Block says that the “intended contribution” of his book “is not that perception is nonconceptual, nonpropositional and iconic, but the elaboration of what that view comes to, [and] engagement with the evidence for and against it” (2). Given this aim, the book is indisputably a success. Whether one ultimately accepts Block’s theses or not, the book clarifies the issues and, above all else, creatively shows how empirical work can bear on them. Still, I have some reservations about the theses.

Let’s start with Block’s account of the perception–cognition border. Here there are really two questions. Is he right that perception is constitutively NNI? And is he right that cognition is paradigmatically PCD?

Beginning with the second question, it’s important to be clear that Block is not saying that cognition is constitutively PCD. He allows that “perceptual materials” that are NNI can show up in cognition inside what he calls a “cognitive envelope.” For example, you can visualize your desk being repositioned while you’re trying to imagine how best to rearrange the furniture in your office. But in cases like this Block thinks that the representations comprise a “heterogeneous mixture” of discernible components, like oil and vinegar in a salad dressing. There’s the NNI visual image, and there’s the PCD representations accompanying it.

I worry, however, that admitting this much means giving up on the project of locating a joint in nature between perception and cognition. For if NNI representations can show up on either side of the border, then it’s hard to see how Block has used representational format to explain what the border consists in. When an NNI visual image shows up in cognition, what makes it the case that it is in cognition? Perhaps Block would answer: because it is in working memory. But then the real distinction between perception and cognition is whatever explains the difference between perception and working memory. And that can’t be format since working memory representations can be NNI.[1]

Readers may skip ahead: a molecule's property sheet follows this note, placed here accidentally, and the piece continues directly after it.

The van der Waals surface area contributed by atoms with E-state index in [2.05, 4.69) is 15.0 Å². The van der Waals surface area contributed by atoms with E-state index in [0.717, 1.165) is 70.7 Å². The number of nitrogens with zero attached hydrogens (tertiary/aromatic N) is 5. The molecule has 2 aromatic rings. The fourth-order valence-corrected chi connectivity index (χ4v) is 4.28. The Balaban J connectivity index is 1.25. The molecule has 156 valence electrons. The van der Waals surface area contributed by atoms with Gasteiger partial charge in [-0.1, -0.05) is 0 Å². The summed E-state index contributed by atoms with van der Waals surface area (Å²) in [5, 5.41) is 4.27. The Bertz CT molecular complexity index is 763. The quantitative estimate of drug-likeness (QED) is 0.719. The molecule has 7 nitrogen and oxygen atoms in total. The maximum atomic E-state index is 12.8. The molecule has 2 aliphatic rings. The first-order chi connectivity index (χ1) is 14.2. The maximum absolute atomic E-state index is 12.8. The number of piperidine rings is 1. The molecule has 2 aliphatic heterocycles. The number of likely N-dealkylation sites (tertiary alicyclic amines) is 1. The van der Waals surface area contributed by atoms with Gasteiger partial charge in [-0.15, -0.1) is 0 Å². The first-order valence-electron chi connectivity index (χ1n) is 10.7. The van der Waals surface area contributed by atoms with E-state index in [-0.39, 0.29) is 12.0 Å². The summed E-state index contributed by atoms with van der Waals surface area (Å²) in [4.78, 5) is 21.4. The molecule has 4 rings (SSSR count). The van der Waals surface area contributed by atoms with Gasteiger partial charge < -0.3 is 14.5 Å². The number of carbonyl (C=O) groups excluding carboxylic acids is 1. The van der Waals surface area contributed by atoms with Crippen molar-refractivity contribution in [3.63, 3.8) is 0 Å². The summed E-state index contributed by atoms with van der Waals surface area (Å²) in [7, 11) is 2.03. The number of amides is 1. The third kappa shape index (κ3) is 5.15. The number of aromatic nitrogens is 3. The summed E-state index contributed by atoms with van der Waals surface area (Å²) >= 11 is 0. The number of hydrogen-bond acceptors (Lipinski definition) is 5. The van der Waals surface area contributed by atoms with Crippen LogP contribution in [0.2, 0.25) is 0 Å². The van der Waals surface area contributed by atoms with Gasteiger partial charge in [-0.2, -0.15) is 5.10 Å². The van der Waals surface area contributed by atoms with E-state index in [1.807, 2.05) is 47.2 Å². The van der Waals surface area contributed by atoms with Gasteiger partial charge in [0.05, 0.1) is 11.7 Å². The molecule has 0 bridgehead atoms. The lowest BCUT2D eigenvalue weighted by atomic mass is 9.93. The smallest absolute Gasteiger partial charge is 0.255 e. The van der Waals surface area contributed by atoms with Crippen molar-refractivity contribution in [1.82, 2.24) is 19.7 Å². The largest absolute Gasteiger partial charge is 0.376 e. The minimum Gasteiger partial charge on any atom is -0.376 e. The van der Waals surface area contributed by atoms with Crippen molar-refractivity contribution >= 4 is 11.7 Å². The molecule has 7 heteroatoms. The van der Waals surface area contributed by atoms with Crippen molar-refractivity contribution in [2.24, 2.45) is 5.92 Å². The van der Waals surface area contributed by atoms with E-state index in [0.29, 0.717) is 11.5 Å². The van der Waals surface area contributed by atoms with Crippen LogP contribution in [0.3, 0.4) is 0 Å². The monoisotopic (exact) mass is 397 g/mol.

The worry here is perhaps easier to see when we consider human infants and nonhuman animals. Infants and animals do not just perceive. They also reason, deliberate, plan, evaluate, and decide—capacities that Block associates with cognition. It is doubtful, however, that their cognition is primarily PCD. For one thing, they display very limited logical abilities, which Block takes as markers of propositional thought. For another, their cognition makes extensive use of analog magnitude representations (Beck 2015), which are iconic by Block’s own lights (224). This suggests that even the claim that cognition is “paradigmatically” PCD may be a stretch.

But maybe Block isn’t interested in distinguishing perception from cognition after all. Sometimes he writes as though he only wants to elucidate some features that are constitutive of perception, whether or not they distinguish perception from cognition. But this more modest project is hard to square with his professed interest in “a joint in nature between perception and cognition resting on differences in format” (1). Another possibility is that he’s only interested in distinguishing perception from one species of cognition—namely, propositional thought. But that would make his claim that cognition is paradigmatically PCD almost trivial, as well as make it hard to see why he denies that cognition is constitutively PCD. After all, something like visual imagery simply wouldn’t be part of “cognition” on this construal. Still, either of these more modest projects would be valuable in its own right and would appear to leave the vast majority of the positive claims and arguments in the book intact.